New Release DVD Titles See Major Drop in First Quarter of 2010

CHATSWORTH, Calif.—The amount of new release adult DVD titles saw a 21.3 percent drop in the first quarter of 2010, compared with the same period in 2009, a new survey by AVN shows. And for the month of April 2010, new releases dropped 26.4 percent from the same period last year.

While the adult industry has felt the squeeze of a bad economy, coupled with an increase of free adult content on the internet, the numbers of new movies released to the market remained stable throughout the last few years. When supply outsized demand, adult manufacturers tried to grab more shelf space by increasing the amount of new titles they released.

Now, some established adult studios have either lessened the amount of new releases, replaced their new titles with compilations (four-hour, eight-hour, 20-hour) or re-releases (including boxed sets of older movies) or have ceased production altogether, according to interviews with suppliers, wholesalers and retailers across the country.

“We are definitely seeing a lot less new releases,” said Colin Allerton, director of studio relations for DVD Empire, one of the country’s largest online adult retailers.  “There are production companies where we haven’t gotten new releases in six months … some have gone out of business altogether. In general, that is helpful to the overall situation because they weren’t necessarily putting out the best quality product.”

During the first three months of 2009, the adult industry saw 2,892 new releases (discounting re-releases, compilations and Blu-ray titles which were duplicates of regular DVD new release titles). The first quarter of 2010 saw 2,383 new releases, accounting for the 21.3 percent drop. In April 2010, 741 new titles were released, compared to 1,009 in April 2009.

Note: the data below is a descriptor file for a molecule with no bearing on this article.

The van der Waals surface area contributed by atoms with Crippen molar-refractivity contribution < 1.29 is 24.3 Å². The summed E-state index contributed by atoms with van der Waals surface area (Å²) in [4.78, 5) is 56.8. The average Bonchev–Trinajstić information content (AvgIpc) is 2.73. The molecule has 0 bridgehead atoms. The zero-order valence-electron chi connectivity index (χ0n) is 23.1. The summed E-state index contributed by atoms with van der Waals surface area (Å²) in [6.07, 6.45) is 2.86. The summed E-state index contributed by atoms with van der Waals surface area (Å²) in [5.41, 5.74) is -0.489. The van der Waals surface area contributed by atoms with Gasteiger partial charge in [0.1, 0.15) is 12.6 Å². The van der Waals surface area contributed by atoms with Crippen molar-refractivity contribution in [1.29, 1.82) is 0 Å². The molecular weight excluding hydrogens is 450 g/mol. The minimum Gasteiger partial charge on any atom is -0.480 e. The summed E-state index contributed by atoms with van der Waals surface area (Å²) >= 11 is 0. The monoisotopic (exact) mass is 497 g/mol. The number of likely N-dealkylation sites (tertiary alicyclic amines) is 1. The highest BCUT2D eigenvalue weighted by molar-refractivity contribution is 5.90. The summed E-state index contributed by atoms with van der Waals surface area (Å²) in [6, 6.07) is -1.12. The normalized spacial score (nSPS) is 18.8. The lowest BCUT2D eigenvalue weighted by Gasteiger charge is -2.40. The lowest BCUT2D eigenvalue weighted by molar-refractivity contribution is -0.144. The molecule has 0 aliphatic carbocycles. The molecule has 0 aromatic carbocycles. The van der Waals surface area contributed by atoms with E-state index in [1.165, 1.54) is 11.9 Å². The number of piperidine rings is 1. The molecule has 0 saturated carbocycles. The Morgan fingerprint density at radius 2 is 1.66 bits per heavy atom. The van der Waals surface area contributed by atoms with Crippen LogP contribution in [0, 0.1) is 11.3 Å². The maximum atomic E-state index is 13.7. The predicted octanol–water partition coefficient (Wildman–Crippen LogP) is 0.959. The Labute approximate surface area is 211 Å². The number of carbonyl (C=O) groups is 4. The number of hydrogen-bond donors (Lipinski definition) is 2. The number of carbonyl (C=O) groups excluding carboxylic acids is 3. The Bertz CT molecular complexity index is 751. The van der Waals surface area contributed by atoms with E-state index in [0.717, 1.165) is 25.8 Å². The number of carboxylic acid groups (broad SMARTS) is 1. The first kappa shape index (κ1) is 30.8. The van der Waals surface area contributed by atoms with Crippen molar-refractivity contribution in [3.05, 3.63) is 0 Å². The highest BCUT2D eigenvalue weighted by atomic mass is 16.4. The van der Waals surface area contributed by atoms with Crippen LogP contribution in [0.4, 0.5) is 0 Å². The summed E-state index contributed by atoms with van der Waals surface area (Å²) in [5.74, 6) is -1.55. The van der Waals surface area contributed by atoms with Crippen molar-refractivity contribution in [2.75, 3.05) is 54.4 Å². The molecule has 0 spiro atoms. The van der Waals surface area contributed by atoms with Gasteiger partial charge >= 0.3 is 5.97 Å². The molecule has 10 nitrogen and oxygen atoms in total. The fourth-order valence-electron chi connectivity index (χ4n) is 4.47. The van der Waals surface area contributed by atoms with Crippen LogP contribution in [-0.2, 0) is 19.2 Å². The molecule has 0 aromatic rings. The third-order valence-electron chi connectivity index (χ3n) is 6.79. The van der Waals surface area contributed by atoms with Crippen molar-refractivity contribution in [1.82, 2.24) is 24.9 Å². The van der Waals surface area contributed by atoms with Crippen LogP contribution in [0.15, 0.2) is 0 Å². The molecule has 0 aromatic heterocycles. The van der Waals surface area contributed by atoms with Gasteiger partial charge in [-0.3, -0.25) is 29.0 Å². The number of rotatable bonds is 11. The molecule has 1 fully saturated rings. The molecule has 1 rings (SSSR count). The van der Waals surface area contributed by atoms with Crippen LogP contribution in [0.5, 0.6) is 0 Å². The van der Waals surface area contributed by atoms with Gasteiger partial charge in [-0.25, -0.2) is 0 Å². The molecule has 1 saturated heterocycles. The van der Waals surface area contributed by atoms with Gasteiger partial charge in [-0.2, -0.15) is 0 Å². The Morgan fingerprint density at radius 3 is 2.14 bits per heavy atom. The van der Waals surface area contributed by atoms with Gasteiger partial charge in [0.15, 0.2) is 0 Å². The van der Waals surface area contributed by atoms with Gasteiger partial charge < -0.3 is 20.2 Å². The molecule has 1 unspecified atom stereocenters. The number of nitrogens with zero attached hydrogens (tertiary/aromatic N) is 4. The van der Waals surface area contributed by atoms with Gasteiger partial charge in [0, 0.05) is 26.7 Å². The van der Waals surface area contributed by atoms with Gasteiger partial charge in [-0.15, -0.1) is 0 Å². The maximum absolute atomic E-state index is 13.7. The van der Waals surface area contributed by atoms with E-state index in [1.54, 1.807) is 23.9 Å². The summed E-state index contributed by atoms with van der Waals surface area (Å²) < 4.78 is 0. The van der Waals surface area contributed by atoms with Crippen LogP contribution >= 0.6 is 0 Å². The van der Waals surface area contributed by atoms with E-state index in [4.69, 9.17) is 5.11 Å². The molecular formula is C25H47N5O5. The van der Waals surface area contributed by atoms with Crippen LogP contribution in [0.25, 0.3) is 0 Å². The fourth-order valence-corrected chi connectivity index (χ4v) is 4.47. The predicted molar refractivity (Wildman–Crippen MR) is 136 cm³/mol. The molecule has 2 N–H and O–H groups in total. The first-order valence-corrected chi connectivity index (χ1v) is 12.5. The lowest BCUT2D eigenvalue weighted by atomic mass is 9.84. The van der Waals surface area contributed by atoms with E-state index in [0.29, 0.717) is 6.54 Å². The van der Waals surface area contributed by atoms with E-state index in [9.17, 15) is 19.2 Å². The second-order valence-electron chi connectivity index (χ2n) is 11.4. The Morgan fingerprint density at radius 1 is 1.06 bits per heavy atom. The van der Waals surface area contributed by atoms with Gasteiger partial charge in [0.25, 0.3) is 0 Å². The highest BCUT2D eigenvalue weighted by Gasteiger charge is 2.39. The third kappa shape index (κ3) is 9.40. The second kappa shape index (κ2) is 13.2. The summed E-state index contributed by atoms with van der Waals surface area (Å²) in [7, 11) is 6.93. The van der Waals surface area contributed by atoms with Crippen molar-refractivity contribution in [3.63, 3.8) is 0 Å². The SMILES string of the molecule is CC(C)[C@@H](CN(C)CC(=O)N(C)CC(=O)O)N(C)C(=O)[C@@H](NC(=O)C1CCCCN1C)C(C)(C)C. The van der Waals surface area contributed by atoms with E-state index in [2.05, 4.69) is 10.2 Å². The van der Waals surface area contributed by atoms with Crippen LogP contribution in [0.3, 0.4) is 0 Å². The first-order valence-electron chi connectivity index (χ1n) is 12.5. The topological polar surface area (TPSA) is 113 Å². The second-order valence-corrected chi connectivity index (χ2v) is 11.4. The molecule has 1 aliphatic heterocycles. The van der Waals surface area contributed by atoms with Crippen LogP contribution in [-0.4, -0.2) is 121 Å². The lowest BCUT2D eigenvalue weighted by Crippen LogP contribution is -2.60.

“It’s probably less than 741, because how do you define a new release?” asked the buyer for one national adult DVD distributor who requested anonymity. “I can tell you for a fact that many of your so-called major studios slip an old scene or two into a new release and most people never notice. So maybe it’s two-thirds of a new release, but unless some fanatic watches every movie, you’ll never know. I’ll bet some of those 741 new releases in April were not totally new releases.”

Kim Gallagher, 16-year veteran of New Jersey-based IVD, the country’s largest wholesale distributor, said the company does distinguish between real new releases and compilations.

“One of the interesting things happening is that a lot of what I consider good companies are now releasing four-hour titles,” Gallagher said. “And they are coming out as new releases and stores are selling them as new releases or renting them. And this replaces a slot where they would put out a new feature.

“People still want good quality and since they are coming out from good companies, they are getting quality footage and consumers can actually buy a DVD at a lower price,” she continued. “So the studios are using their old footage, are saving money and it’s selling pretty well. These companies don’t have the money to make new releases anymore so this is a way to get what they can consider new releases out at a value.”

For the first quarter of 2009, IVD purchased 3,075 titles that they consider new releases, but included in that number were 247 titles which were four-packs, 20-hour releases, four-hour compilations, etc. Movies released as features which were actually compilations were not excluded. For 2010, their first quarter purchases included 3,099 new release titles, with 304 of those accounting for four-packs, 20-hour releases, four-hour compilations, etc., but the new release number included compilations marketed as new titles, Blu-ray DVD releases, re-releases of older titles, etc. While that shows only a 6 percent drop, it does not account for what people in the industry call “fake new releases”—that is, compilations disguised as a new release.